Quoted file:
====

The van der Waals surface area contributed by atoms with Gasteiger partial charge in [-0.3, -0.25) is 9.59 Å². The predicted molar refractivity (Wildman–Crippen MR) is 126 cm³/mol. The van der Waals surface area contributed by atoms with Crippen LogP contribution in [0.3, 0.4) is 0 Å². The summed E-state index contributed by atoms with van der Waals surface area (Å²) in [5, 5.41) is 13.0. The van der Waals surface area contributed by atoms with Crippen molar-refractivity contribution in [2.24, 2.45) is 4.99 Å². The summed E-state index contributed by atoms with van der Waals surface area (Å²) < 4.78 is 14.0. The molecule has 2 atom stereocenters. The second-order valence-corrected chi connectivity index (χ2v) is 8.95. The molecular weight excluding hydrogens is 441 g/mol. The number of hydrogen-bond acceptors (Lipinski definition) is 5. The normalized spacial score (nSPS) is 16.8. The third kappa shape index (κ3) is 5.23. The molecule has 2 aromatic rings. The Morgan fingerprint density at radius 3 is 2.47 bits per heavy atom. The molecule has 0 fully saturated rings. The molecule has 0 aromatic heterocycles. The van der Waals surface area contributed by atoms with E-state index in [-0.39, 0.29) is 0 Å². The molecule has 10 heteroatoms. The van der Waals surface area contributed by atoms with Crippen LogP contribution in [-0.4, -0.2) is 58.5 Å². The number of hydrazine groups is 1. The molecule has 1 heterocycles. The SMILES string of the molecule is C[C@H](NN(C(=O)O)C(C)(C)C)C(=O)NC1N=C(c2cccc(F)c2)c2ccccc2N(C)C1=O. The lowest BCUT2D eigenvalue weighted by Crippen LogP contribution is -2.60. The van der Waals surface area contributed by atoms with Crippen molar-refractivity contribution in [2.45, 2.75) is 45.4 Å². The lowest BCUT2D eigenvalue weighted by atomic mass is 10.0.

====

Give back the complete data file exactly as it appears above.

The van der Waals surface area contributed by atoms with Gasteiger partial charge in [-0.3, -0.25) is 9.59 Å². The predicted molar refractivity (Wildman–Crippen MR) is 126 cm³/mol. The van der Waals surface area contributed by atoms with Crippen LogP contribution in [0.3, 0.4) is 0 Å². The summed E-state index contributed by atoms with van der Waals surface area (Å²) in [5, 5.41) is 13.0. The van der Waals surface area contributed by atoms with Crippen molar-refractivity contribution in [2.24, 2.45) is 4.99 Å². The summed E-state index contributed by atoms with van der Waals surface area (Å²) < 4.78 is 14.0. The molecule has 2 atom stereocenters. The second-order valence-corrected chi connectivity index (χ2v) is 8.95. The molecular weight excluding hydrogens is 441 g/mol. The number of hydrogen-bond acceptors (Lipinski definition) is 5. The normalized spacial score (nSPS) is 16.8. The third kappa shape index (κ3) is 5.23. The molecule has 2 aromatic rings. The Morgan fingerprint density at radius 3 is 2.47 bits per heavy atom. The molecule has 0 fully saturated rings. The molecule has 0 aromatic heterocycles. The van der Waals surface area contributed by atoms with E-state index in [-0.39, 0.29) is 0 Å². The molecule has 10 heteroatoms. The van der Waals surface area contributed by atoms with Crippen LogP contribution in [-0.4, -0.2) is 58.5 Å². The number of hydrazine groups is 1. The molecule has 1 heterocycles. The SMILES string of the molecule is C[C@H](NN(C(=O)O)C(C)(C)C)C(=O)NC1N=C(c2cccc(F)c2)c2ccccc2N(C)C1=O. The lowest BCUT2D eigenvalue weighted by Crippen LogP contribution is -2.60. The van der Waals surface area contributed by atoms with Crippen molar-refractivity contribution in [2.45, 2.75) is 45.4 Å². The lowest BCUT2D eigenvalue weighted by atomic mass is 10.0.